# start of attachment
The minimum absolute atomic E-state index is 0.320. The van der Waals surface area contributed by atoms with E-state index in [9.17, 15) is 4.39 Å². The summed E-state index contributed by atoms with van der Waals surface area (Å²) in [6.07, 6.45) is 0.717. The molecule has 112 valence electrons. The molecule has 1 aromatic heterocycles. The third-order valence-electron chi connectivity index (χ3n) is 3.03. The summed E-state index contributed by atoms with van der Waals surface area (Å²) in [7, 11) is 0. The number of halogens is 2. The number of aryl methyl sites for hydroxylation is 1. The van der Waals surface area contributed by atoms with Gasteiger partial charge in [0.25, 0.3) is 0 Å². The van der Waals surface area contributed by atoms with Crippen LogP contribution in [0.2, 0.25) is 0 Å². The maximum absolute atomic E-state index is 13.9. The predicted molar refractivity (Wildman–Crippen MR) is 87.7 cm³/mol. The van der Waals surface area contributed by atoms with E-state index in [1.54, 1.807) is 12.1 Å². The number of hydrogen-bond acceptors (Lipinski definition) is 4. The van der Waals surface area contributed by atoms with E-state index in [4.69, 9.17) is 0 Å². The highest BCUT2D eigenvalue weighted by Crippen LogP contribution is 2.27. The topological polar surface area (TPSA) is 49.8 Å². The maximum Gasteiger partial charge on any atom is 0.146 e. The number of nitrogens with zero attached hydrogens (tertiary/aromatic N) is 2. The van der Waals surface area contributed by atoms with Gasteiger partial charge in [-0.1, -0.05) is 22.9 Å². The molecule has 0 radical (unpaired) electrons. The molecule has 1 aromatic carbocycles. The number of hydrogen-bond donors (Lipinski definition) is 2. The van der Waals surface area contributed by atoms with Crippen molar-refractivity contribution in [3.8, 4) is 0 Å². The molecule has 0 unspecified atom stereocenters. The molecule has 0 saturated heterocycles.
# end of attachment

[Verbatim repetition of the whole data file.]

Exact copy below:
The minimum absolute atomic E-state index is 0.320. The van der Waals surface area contributed by atoms with E-state index in [9.17, 15) is 4.39 Å². The summed E-state index contributed by atoms with van der Waals surface area (Å²) in [6.07, 6.45) is 0.717. The molecule has 112 valence electrons. The molecule has 1 aromatic heterocycles. The third-order valence-electron chi connectivity index (χ3n) is 3.03. The summed E-state index contributed by atoms with van der Waals surface area (Å²) in [7, 11) is 0. The number of halogens is 2. The number of aryl methyl sites for hydroxylation is 1. The van der Waals surface area contributed by atoms with Gasteiger partial charge in [0.25, 0.3) is 0 Å². The van der Waals surface area contributed by atoms with Crippen LogP contribution in [0.2, 0.25) is 0 Å². The maximum absolute atomic E-state index is 13.9. The predicted molar refractivity (Wildman–Crippen MR) is 87.7 cm³/mol. The van der Waals surface area contributed by atoms with E-state index in [1.54, 1.807) is 12.1 Å². The number of hydrogen-bond acceptors (Lipinski definition) is 4. The van der Waals surface area contributed by atoms with E-state index in [4.69, 9.17) is 0 Å². The highest BCUT2D eigenvalue weighted by Crippen LogP contribution is 2.27. The topological polar surface area (TPSA) is 49.8 Å². The maximum Gasteiger partial charge on any atom is 0.146 e. The number of nitrogens with zero attached hydrogens (tertiary/aromatic N) is 2. The van der Waals surface area contributed by atoms with Gasteiger partial charge in [-0.1, -0.05) is 22.9 Å². The molecule has 0 radical (unpaired) electrons. The molecule has 1 aromatic carbocycles. The number of hydrogen-bond donors (Lipinski definition) is 2. The van der Waals surface area contributed by atoms with Crippen molar-refractivity contribution in [3.8, 4) is 0 Å². The molecule has 0 unspecified atom stereocenters. The molecule has 0 saturated heterocycles.